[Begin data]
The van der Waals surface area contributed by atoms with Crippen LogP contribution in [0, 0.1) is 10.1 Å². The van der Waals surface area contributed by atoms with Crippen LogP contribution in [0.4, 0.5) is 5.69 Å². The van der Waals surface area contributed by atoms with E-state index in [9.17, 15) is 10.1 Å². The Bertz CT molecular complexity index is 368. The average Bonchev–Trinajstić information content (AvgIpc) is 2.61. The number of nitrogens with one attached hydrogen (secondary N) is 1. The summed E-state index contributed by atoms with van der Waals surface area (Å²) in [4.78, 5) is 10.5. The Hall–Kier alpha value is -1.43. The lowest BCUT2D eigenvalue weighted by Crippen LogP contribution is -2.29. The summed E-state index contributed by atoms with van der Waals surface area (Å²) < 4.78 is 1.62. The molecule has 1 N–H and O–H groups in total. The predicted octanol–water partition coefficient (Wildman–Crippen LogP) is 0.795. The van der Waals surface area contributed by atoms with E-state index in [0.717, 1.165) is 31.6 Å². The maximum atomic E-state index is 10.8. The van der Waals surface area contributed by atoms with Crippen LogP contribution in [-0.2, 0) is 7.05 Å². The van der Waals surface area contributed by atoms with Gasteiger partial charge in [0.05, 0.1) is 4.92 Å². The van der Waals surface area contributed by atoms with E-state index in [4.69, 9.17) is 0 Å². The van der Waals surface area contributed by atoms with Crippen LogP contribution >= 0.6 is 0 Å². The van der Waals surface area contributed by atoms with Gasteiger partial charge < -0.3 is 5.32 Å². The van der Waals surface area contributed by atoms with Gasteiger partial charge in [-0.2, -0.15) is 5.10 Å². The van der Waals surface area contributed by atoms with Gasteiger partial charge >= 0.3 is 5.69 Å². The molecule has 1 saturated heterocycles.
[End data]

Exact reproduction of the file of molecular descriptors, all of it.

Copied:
The van der Waals surface area contributed by atoms with Crippen LogP contribution in [0, 0.1) is 10.1 Å². The van der Waals surface area contributed by atoms with Crippen LogP contribution in [0.4, 0.5) is 5.69 Å². The van der Waals surface area contributed by atoms with E-state index in [9.17, 15) is 10.1 Å². The Bertz CT molecular complexity index is 368. The average Bonchev–Trinajstić information content (AvgIpc) is 2.61. The number of nitrogens with one attached hydrogen (secondary N) is 1. The summed E-state index contributed by atoms with van der Waals surface area (Å²) in [4.78, 5) is 10.5. The Hall–Kier alpha value is -1.43. The lowest BCUT2D eigenvalue weighted by Crippen LogP contribution is -2.29. The summed E-state index contributed by atoms with van der Waals surface area (Å²) < 4.78 is 1.62. The molecule has 1 N–H and O–H groups in total. The predicted octanol–water partition coefficient (Wildman–Crippen LogP) is 0.795. The van der Waals surface area contributed by atoms with E-state index in [0.717, 1.165) is 31.6 Å². The maximum atomic E-state index is 10.8. The van der Waals surface area contributed by atoms with Crippen LogP contribution in [-0.2, 0) is 7.05 Å². The van der Waals surface area contributed by atoms with Gasteiger partial charge in [0.05, 0.1) is 4.92 Å². The van der Waals surface area contributed by atoms with E-state index in [4.69, 9.17) is 0 Å². The van der Waals surface area contributed by atoms with Crippen LogP contribution >= 0.6 is 0 Å². The van der Waals surface area contributed by atoms with Gasteiger partial charge < -0.3 is 5.32 Å². The van der Waals surface area contributed by atoms with Gasteiger partial charge in [-0.2, -0.15) is 5.10 Å². The van der Waals surface area contributed by atoms with Gasteiger partial charge >= 0.3 is 5.69 Å². The molecule has 1 saturated heterocycles.